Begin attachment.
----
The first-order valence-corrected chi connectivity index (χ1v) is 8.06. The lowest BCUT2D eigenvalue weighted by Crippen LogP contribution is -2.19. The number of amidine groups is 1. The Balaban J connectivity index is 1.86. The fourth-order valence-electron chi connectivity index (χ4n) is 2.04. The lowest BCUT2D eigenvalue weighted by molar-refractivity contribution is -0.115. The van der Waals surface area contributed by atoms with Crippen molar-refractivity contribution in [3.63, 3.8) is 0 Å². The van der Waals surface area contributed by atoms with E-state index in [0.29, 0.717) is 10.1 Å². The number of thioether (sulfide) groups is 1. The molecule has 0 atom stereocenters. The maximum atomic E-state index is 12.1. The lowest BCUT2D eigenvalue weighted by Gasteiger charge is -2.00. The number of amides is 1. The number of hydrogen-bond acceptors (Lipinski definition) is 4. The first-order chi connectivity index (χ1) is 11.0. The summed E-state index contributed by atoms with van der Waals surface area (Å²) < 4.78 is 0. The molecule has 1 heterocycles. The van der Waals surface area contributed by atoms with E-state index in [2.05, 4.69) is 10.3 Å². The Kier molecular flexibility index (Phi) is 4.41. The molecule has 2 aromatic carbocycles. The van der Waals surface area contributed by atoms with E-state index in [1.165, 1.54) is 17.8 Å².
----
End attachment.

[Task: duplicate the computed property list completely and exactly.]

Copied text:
The first-order valence-corrected chi connectivity index (χ1v) is 8.06. The lowest BCUT2D eigenvalue weighted by Crippen LogP contribution is -2.19. The number of amidine groups is 1. The Balaban J connectivity index is 1.86. The fourth-order valence-electron chi connectivity index (χ4n) is 2.04. The lowest BCUT2D eigenvalue weighted by molar-refractivity contribution is -0.115. The van der Waals surface area contributed by atoms with Crippen molar-refractivity contribution in [3.63, 3.8) is 0 Å². The van der Waals surface area contributed by atoms with E-state index in [0.29, 0.717) is 10.1 Å². The number of thioether (sulfide) groups is 1. The molecule has 0 atom stereocenters. The maximum atomic E-state index is 12.1. The lowest BCUT2D eigenvalue weighted by Gasteiger charge is -2.00. The number of amides is 1. The number of hydrogen-bond acceptors (Lipinski definition) is 4. The first-order chi connectivity index (χ1) is 11.0. The summed E-state index contributed by atoms with van der Waals surface area (Å²) < 4.78 is 0. The molecule has 1 heterocycles. The van der Waals surface area contributed by atoms with E-state index in [2.05, 4.69) is 10.3 Å². The Kier molecular flexibility index (Phi) is 4.41. The molecule has 2 aromatic carbocycles. The van der Waals surface area contributed by atoms with E-state index in [1.165, 1.54) is 17.8 Å².